Last month I wrote about how not to create a safe space which explored the challenges and opportunities of inclusivity and diversity. This got me wondering, why are humans so susceptible — personally and socially — to prejudice, superstition and irrational beliefs about the world, ourselves, different genders, cultures and just about everything else?
The simple and blunt answer is that we are experts at perceptual distortion, inaccurate judgment, and illogical interpretation because of the limitations and evolutionary quirks of our lovely brain architecture. We are subjective, not objective creatures, that get through the day by relying on unconscious mental processes and auto-pilot patterns of thinking.
Hold on a second — I like to think that I’m pretty aware of how and why I decide and behave the way I do! But if you ask a cognitive psychologist — they would say that we are actually unaware of the vast majority of events going on inside our brains that influence our decisions and tendencies. We all have biases operating that are subliminal, surreptitious, and — just to make matters more complicated — quite often in conflict with what our conscious rhetoric, values and beliefs are.
This predicament makes me think of a monologue by “the Writer” character in Andrei Tarkovsky’s famous 1979 soviet sci-fi film Stalker. He philosophises, “How do I know if I don’t actually want what I want? Or I actually don’t want what I want? My conscience wants vegetarianism to win over the world. And my subconscious is yearning for a juicy piece of meat. But what do I want?”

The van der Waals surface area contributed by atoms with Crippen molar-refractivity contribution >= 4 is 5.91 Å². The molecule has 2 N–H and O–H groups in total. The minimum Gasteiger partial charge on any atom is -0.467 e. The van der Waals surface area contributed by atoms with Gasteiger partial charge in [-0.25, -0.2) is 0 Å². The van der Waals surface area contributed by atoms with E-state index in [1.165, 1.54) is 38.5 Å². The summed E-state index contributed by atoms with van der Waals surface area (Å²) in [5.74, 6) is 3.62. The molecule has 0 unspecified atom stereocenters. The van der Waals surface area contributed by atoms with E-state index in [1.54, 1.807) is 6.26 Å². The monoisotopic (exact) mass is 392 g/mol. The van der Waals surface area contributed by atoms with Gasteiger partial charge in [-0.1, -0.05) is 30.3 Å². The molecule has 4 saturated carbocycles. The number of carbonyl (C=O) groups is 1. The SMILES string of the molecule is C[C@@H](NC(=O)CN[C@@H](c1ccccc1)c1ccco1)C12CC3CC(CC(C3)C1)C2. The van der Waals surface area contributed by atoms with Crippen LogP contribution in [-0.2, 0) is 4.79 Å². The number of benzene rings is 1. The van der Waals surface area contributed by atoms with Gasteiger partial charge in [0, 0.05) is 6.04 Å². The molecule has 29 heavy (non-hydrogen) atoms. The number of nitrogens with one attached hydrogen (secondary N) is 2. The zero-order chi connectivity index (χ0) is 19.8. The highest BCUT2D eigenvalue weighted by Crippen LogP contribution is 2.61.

This is how someone who would never consciously intend to act in a racist or sexist way, may actually have race and gender biases affect their behaviour, below their conscious awareness. Unconscious social biases “sneak in through the backdoor of our conscience, our good-personhood, and our highest rational convictions, and lodge themselves between us and the world, between our imperfect humanity and our aspirational selves, between who we believe we are and how we behave” writes Maria Popova.
NPR science correspondent Shankar Vedantam from the Hidden Brain Podcastexplains that these unconscious biases have always caused problems, but “multiple factors have made them especially dangerous today. Globalization and technology, and the intersecting fault lines of religious extremism, economic upheaval, demographic change, and mass migration have amplified the effects of hidden biases. Our mental errors once affected only ourselves and those in our vicinity. Today, they affect people in distant lands and generations yet unborn.”
So, as Shankar Vedantam writes in his book The Hidden Brain, if we all have biases operating surreptitiously “beneath the rim of awareness resulting in everything from financial errors based on misjudging risk to voter manipulation to protracted conflicts between people, nations, and groups” is there anything we can do about them?
The good news is that there is a wealth of ideas and techniques currently being tested, researched and applied to mitigate cognitive bias, unconscious bias and false beliefs.
A famous technique used to untangle assumptions and get a more accurate picture of cause and effect is the 5 Whys that Toyota pioneered back in the 1970’s. This of course has its limitations, but is still very useful.
Another popular business approach to improving inclusivity and enabling diversity in the workplace is structural and social debiasing. Earlier this month had the pleasure of working with Dr. Jennifer Whelan fromPsynapse Psychometrics — a consultancy who do unconscious cognition assessment, advisory & training. I enjoy their monthly newsletter with useful information bites on things like disrupting habits and the cognitive stumbling blocks we are all prone to.